David VS Goliath Podcast – S1 – Episode 32 – Rick West
If you like to spy on people than this episode is for you! Rick West is the founder of Field Agent, an application that pays you to “mystery shop” businesses and provide reports back to their owners and corporate headquarters. And don’t worry…they actually want you spying on them and that’s why you get paid to do it. This is a fun and educational episode that I believe the DVG audience will love.
Adam DeGraide: Coming up today on David Vs Goliath.
Rick West: I’m probably one of the few guests you’ve ever had, Adam, that can pay people cold, hard cash by downloading my app.
Adam DeGraide: Rick did not pay to be on this podcast by the way, people always assume. You’re hanging out with Adam DeGraide, man.
Speaker 3: Welcome to today’s episode of David Vs Goliath, a podcast dedicated to helping small businesses leverage technology to not only help them compete against their large competitors, but win. Your host is currently the CEO of Anthem Business Software, a free Time Inc 500 recipient and a serial entrepreneur with a passion to help small businesses everywhere find, serve, and keep more customers profitably. Please join me in welcoming your host, Adam DeGraide.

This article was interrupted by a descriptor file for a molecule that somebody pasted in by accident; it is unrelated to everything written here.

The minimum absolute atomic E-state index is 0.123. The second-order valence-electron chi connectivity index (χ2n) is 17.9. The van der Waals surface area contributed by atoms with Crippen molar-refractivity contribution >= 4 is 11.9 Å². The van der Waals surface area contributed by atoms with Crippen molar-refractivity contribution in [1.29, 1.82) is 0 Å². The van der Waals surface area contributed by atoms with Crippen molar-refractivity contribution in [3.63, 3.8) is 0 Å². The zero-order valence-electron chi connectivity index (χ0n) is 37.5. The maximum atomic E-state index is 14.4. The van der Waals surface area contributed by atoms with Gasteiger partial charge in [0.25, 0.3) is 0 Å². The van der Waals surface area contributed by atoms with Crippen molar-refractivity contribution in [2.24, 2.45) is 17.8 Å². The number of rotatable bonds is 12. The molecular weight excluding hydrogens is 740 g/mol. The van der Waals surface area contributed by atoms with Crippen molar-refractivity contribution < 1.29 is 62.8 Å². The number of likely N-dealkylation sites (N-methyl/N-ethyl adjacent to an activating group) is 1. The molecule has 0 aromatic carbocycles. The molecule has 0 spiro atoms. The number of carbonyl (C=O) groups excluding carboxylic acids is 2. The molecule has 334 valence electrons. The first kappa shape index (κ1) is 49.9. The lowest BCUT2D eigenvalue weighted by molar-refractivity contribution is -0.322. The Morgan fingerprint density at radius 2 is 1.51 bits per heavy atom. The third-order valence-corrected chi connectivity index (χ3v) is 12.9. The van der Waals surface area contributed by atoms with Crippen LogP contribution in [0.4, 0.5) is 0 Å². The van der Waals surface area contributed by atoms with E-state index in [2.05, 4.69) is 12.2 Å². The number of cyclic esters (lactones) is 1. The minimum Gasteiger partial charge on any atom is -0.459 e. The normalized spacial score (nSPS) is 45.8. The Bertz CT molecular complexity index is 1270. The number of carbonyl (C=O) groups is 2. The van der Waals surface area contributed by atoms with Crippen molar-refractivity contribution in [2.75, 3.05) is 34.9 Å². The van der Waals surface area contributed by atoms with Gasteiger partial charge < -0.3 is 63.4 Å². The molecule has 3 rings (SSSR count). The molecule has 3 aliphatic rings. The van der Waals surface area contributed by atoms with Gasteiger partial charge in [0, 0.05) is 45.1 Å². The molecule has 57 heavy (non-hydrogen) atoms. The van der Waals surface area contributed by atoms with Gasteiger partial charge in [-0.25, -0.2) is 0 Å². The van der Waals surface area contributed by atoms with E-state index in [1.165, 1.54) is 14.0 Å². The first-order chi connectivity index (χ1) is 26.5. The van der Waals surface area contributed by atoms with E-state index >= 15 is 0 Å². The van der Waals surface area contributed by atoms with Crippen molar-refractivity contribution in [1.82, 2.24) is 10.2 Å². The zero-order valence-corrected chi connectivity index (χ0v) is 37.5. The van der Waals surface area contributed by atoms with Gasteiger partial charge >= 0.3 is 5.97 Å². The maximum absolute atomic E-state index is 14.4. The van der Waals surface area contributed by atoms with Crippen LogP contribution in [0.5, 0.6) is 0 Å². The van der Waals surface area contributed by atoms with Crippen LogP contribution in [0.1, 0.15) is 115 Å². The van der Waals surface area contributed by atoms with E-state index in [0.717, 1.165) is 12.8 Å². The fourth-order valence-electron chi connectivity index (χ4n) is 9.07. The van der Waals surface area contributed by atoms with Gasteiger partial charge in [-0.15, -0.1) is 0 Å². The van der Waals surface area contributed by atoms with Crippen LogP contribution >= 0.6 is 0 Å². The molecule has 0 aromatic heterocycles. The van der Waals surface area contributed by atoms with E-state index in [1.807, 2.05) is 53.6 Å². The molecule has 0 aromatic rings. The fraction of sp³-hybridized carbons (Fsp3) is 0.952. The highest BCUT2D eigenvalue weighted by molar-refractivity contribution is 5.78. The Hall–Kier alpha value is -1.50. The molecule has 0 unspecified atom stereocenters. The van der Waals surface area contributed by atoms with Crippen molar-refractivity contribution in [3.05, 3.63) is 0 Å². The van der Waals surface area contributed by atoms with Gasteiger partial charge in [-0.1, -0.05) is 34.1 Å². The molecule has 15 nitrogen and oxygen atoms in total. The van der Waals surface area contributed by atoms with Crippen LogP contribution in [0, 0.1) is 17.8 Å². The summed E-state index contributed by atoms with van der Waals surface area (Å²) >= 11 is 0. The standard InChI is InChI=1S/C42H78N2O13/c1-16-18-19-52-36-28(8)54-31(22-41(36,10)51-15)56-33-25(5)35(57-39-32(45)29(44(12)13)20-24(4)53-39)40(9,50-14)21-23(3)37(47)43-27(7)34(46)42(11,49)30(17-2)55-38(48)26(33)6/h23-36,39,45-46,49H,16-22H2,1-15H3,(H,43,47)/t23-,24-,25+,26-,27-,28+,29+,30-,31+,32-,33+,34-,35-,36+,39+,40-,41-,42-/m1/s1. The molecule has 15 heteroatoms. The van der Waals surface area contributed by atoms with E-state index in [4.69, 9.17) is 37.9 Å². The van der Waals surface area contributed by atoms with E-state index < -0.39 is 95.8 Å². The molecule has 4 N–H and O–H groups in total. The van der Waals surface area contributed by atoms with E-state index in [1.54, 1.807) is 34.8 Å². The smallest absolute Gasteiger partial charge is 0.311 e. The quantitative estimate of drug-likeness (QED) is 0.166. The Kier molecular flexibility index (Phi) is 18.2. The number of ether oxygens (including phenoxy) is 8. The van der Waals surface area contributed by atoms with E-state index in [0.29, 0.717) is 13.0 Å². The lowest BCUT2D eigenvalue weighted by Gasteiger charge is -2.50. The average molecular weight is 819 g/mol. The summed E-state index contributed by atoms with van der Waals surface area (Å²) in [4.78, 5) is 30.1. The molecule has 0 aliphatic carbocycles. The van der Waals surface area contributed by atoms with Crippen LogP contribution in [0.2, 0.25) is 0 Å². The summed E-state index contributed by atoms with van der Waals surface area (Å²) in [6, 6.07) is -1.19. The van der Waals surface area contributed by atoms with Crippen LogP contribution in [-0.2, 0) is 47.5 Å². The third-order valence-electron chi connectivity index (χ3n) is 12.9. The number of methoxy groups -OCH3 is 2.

Adam DeGraide: Hey everyone. It’s Adam Degraide, from the David Vs Goliath podcast. I hope everyone is having an awesome day. Today we’re going to be interviewing from Field Agent, the CEO and founder, Rick West should be a great interview and be a lot of fun. But before we get to that, today’s episode is brought to you by Anthem Software, where you can find, serve, and keep more customers profitably with their all in one solution of software marketing and consulting, built specifically for small businesses. Take the 122nd tour, it’s a video tour, at anthemsoftware.com.